Showing posts from July, 2010

Refuse to be called Christian?

Gothic novels featuring vampires or horror aren't my choice of holiday reading. I didn't see the film 'Interview with the Vampire' though I was aware it was based on the American author Anne Rice's series of novels about Lestat (a vampire). My lack of interest in her particular form of dark fiction means that the fact that 12 years ago the author converted from atheism to Christianity had failed to grab my attention. Until today.

Alison Flood, in an article for the Guardian, picks up on Anne Rice's post on her Facebook page that she has decided to "quit being a Christian" because of negative attitudes by Christians to birth control, homosexuality and science. What interests me most about this is that Anne Rice declares that her faith in Christ is still central to her life. She writes,
"I remain committed to Christ as always but not to being 'Christian' or to being part of Christianity...It's simply impossible for me to 'belong' …

Doggy Shrines

Why do people engage in actions based on superstition like throwing coins in fountains, salt over shoulders etc.?

Why does superstition persist even in places that have experienced 2000 years of Christianity?

Why do some atheists do things like touch wood - 'just in case'?

Why do all religions, including Christianity have some form of ritual actions? Do ritual actions meet some fundamental human need? Whether those actions are based on superstition or religion or apparent absence of either? To cope with what we fear? To acknowledge something greater than ourselves? To express joy, sorrow, regret, hope etc.?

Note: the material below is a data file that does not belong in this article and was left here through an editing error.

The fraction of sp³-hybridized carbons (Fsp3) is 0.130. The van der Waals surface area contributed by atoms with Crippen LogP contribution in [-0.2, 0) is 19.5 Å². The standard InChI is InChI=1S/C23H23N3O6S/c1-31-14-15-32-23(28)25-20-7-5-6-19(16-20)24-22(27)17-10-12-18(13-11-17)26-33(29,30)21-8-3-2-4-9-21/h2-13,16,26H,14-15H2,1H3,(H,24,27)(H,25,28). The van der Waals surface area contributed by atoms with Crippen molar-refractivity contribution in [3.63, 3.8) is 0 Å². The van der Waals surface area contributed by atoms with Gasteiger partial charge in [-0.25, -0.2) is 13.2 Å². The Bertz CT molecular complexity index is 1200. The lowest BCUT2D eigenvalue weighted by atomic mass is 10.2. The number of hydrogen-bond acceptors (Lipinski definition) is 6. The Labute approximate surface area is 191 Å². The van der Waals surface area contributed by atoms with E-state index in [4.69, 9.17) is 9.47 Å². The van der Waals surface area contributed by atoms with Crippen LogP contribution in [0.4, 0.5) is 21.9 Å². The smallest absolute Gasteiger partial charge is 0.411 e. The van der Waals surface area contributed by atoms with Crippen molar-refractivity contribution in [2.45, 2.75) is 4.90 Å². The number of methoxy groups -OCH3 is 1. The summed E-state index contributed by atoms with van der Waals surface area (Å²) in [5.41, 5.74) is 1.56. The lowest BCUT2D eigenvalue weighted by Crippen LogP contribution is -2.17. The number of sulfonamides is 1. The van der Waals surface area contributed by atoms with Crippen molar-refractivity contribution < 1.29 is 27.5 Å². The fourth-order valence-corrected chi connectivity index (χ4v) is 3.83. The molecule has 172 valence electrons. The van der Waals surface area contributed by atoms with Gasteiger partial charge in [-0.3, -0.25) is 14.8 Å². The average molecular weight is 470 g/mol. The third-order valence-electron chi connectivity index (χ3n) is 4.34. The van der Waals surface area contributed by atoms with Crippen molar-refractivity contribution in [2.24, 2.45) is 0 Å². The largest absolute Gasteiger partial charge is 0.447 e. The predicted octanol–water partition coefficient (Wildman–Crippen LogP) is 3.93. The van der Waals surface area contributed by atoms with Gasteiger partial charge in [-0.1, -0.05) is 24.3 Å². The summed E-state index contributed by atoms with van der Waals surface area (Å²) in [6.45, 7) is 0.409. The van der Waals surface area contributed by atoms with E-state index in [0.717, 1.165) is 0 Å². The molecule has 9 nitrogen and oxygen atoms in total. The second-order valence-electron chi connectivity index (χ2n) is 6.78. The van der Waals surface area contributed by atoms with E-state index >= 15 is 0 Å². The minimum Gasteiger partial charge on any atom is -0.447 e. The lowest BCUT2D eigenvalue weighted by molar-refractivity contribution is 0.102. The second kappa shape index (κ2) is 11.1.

I'm a Christian. I like to think I'm free of the need of superstitious actions, (though I find some Christian rituals helpful). Then I remembered what I did when our dog Holly died. We'd asked the vet who'd hastened Holly's death to remove her body for a doggy cremation. He did. Home bereft of dog. No body to bury in the garden.
After family hugs, I had an ov…

7 Link Challenge

I like challenges. Is that why I started blogging? I don't know. Now for today's challenge. 

Thanks to Darren Rowse here's my attempt to respond to his 7 Link Challenge. The Church Mouse has done it here. Lesley's Blog has done it here. It's time I had a go, so here goes.

Link 1: My First Post

My first post on 2 May 2009 was the most boring. I was dipping a toe in the water to learn how blogging works. I was recovering from flu, so lacking energy to garden which was what really needed to be done I started a blog with a post called 'The Blog Begins'. That was a scary moment, but I was encouraged that within 5 days 2 other bloggers commented - The Church Mouse and Autolycus. Thanks to them I decided to persevere, if only for my benefit (and the challenge of course.)

Link Two: The Post I most enjoyed writing

I've enjoyed writing every post - I wouldn't do it otherwise - after all I don't have to and I'm not trying to earn a living by blogging. I cou…

Shark-filled Chasm

How do you cross a a deep shark-filled chasm? And should you even try?
In my last postI said I was delighted with the outcome from the Church of England General Synod in voting for the draft legislation on women bishops. Not everyone feels that way. I've been reading reactions from within and outside the church, some of which I've found truly shocking and saddening. I was therefore much encouraged this morning to read the 14 July 2010 Pastoral Letter of +John Pritchard, the Bishop of Oxford. Thank you Bishop John!